Kim Yu Song, advisor to the North Korean embassy in Malaysia, reads a statement to the media in front of the North Korean embassy. North Korea is breaking diplomatic relations with Malaysia in protest after a court ruled that a North Korean citizen named Mun Chol Myong should be extradited to the United States for money laundering charges. The Malaysian government said it would order all diplomats to leave the country within 48 hours.
Wong Fok Loy | LightRocket | Getty Images
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Mun has been detained in Malaysia since his arrest by local authorities in May 2019, less than two weeks after being charged in Washington on six money laundering cases, including the money laundering conspiracy.
North Korea said last Friday it cut diplomatic ties with Malaysia over Mun’s extradition, which was approved by a Malaysian court last week.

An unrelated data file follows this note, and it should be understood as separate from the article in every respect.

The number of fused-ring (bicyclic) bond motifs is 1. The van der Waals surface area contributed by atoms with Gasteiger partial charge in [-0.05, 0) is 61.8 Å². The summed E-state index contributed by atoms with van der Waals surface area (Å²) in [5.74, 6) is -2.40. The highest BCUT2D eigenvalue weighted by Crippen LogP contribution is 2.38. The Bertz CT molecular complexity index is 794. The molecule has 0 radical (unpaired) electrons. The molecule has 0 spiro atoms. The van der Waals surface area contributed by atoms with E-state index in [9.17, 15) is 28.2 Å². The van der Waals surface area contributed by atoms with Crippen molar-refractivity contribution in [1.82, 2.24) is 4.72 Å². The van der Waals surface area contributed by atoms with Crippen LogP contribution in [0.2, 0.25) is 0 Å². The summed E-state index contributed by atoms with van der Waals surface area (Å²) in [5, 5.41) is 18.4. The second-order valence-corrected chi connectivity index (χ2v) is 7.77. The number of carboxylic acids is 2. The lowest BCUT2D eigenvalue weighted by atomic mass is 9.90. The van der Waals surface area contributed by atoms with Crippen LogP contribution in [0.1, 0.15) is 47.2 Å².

The Associated Press reported on Saturday that Mun was in FBI custody in Washington.
Kang Son Bi (L) wife of Mun Chol Myong, the North Korean man who may be extradited from Malaysia to the US for money laundering, arrives at the Kuala Lumpur High Court on December 6, 2019.
Mohd Rasfan | AFP | Getty Images
“One of the FBI’s main counterintelligence challenges is bringing overseas defendants to justice, particularly the North Korean case,” FBI assistant director Alan Kohler Jr. of the bureau’s counterintelligence division said in a statement.
“Thanks to the FBI’s partnership with overseas agencies, we are proud to bring Mun Chol Myong to the US for trial and we hope he will be the first of many,” Kohler said.
The indictment accuses Mun and co-conspirators of using a network of front-line firms, registering bank accounts under false names, and removing references to North Korea from international transfers and receipts.
In doing so, they enticed American banks to process transactions in favor of North Korean companies that they would otherwise not have been able to process.
“We are delighted that Mun has been extradited and will be on trial for the crimes alleged in the indictment,” said Channing Phillips, acting US attorney for the District of Columbia, in a statement.